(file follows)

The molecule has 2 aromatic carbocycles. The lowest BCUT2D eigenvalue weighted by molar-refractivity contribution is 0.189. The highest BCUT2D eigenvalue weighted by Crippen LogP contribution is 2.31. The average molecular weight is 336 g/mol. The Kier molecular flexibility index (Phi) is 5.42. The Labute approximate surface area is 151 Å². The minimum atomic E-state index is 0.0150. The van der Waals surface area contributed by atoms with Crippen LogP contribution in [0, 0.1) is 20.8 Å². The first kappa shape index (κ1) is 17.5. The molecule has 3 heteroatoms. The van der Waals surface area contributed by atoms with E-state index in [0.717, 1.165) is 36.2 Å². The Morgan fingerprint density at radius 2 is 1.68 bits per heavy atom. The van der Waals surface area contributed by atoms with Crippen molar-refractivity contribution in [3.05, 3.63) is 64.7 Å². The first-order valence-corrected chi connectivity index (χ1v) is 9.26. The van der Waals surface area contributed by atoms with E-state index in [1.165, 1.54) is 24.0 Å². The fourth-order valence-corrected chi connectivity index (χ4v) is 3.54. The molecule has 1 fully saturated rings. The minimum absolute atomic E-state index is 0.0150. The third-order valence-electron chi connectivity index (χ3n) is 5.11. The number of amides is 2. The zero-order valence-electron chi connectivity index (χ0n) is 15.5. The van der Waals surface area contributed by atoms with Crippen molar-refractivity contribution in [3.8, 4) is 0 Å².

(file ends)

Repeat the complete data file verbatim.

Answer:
The molecule has 2 aromatic carbocycles. The lowest BCUT2D eigenvalue weighted by molar-refractivity contribution is 0.189. The highest BCUT2D eigenvalue weighted by Crippen LogP contribution is 2.31. The average molecular weight is 336 g/mol. The Kier molecular flexibility index (Phi) is 5.42. The Labute approximate surface area is 151 Å². The minimum atomic E-state index is 0.0150. The van der Waals surface area contributed by atoms with Crippen LogP contribution in [0, 0.1) is 20.8 Å². The first kappa shape index (κ1) is 17.5. The molecule has 3 heteroatoms. The van der Waals surface area contributed by atoms with E-state index in [0.717, 1.165) is 36.2 Å². The Morgan fingerprint density at radius 2 is 1.68 bits per heavy atom. The van der Waals surface area contributed by atoms with Crippen molar-refractivity contribution in [3.05, 3.63) is 64.7 Å². The first-order valence-corrected chi connectivity index (χ1v) is 9.26. The van der Waals surface area contributed by atoms with E-state index in [1.165, 1.54) is 24.0 Å². The fourth-order valence-corrected chi connectivity index (χ4v) is 3.54. The molecule has 1 fully saturated rings. The minimum absolute atomic E-state index is 0.0150. The third-order valence-electron chi connectivity index (χ3n) is 5.11. The number of amides is 2. The zero-order valence-electron chi connectivity index (χ0n) is 15.5. The van der Waals surface area contributed by atoms with Crippen molar-refractivity contribution in [3.8, 4) is 0 Å².